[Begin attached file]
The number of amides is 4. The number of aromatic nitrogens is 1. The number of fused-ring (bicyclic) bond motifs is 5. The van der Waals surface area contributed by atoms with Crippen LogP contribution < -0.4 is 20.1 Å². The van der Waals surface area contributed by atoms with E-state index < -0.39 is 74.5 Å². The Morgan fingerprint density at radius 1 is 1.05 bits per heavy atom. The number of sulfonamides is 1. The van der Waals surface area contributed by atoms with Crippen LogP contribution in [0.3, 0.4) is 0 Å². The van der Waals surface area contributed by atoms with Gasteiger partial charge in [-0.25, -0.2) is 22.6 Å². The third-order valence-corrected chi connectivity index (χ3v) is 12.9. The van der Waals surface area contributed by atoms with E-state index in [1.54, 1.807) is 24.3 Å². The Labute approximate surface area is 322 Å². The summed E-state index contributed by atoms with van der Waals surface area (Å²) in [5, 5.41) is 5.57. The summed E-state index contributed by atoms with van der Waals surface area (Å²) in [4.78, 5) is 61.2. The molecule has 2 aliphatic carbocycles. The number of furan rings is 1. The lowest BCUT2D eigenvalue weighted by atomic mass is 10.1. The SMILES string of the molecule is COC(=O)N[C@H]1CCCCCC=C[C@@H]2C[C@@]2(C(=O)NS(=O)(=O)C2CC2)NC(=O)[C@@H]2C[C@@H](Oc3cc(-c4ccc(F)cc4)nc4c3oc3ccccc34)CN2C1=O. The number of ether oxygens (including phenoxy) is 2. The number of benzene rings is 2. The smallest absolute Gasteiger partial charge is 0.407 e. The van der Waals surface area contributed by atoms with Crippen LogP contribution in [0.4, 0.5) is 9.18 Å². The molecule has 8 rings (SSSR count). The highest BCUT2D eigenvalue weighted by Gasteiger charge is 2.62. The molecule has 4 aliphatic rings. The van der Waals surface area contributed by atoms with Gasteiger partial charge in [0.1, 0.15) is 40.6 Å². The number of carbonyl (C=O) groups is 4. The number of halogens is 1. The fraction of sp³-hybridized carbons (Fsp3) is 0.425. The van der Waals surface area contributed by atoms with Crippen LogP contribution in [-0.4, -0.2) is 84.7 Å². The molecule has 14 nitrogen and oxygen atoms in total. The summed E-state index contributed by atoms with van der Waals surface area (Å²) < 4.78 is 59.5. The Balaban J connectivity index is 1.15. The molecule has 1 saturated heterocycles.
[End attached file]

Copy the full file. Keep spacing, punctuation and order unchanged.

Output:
The number of amides is 4. The number of aromatic nitrogens is 1. The number of fused-ring (bicyclic) bond motifs is 5. The van der Waals surface area contributed by atoms with Crippen LogP contribution < -0.4 is 20.1 Å². The van der Waals surface area contributed by atoms with E-state index < -0.39 is 74.5 Å². The Morgan fingerprint density at radius 1 is 1.05 bits per heavy atom. The number of sulfonamides is 1. The van der Waals surface area contributed by atoms with Crippen LogP contribution in [0.3, 0.4) is 0 Å². The van der Waals surface area contributed by atoms with Gasteiger partial charge in [-0.25, -0.2) is 22.6 Å². The third-order valence-corrected chi connectivity index (χ3v) is 12.9. The van der Waals surface area contributed by atoms with E-state index in [1.54, 1.807) is 24.3 Å². The Labute approximate surface area is 322 Å². The summed E-state index contributed by atoms with van der Waals surface area (Å²) in [5, 5.41) is 5.57. The summed E-state index contributed by atoms with van der Waals surface area (Å²) in [4.78, 5) is 61.2. The molecule has 2 aliphatic carbocycles. The number of furan rings is 1. The lowest BCUT2D eigenvalue weighted by atomic mass is 10.1. The SMILES string of the molecule is COC(=O)N[C@H]1CCCCCC=C[C@@H]2C[C@@]2(C(=O)NS(=O)(=O)C2CC2)NC(=O)[C@@H]2C[C@@H](Oc3cc(-c4ccc(F)cc4)nc4c3oc3ccccc34)CN2C1=O. The number of ether oxygens (including phenoxy) is 2. The number of benzene rings is 2. The smallest absolute Gasteiger partial charge is 0.407 e. The van der Waals surface area contributed by atoms with Crippen LogP contribution in [0.4, 0.5) is 9.18 Å². The molecule has 8 rings (SSSR count). The highest BCUT2D eigenvalue weighted by Gasteiger charge is 2.62. The molecule has 4 aliphatic rings. The van der Waals surface area contributed by atoms with Gasteiger partial charge in [0.1, 0.15) is 40.6 Å². The number of carbonyl (C=O) groups is 4. The number of halogens is 1. The fraction of sp³-hybridized carbons (Fsp3) is 0.425. The van der Waals surface area contributed by atoms with Crippen LogP contribution in [-0.4, -0.2) is 84.7 Å². The molecule has 14 nitrogen and oxygen atoms in total. The summed E-state index contributed by atoms with van der Waals surface area (Å²) < 4.78 is 59.5. The Balaban J connectivity index is 1.15. The molecule has 1 saturated heterocycles.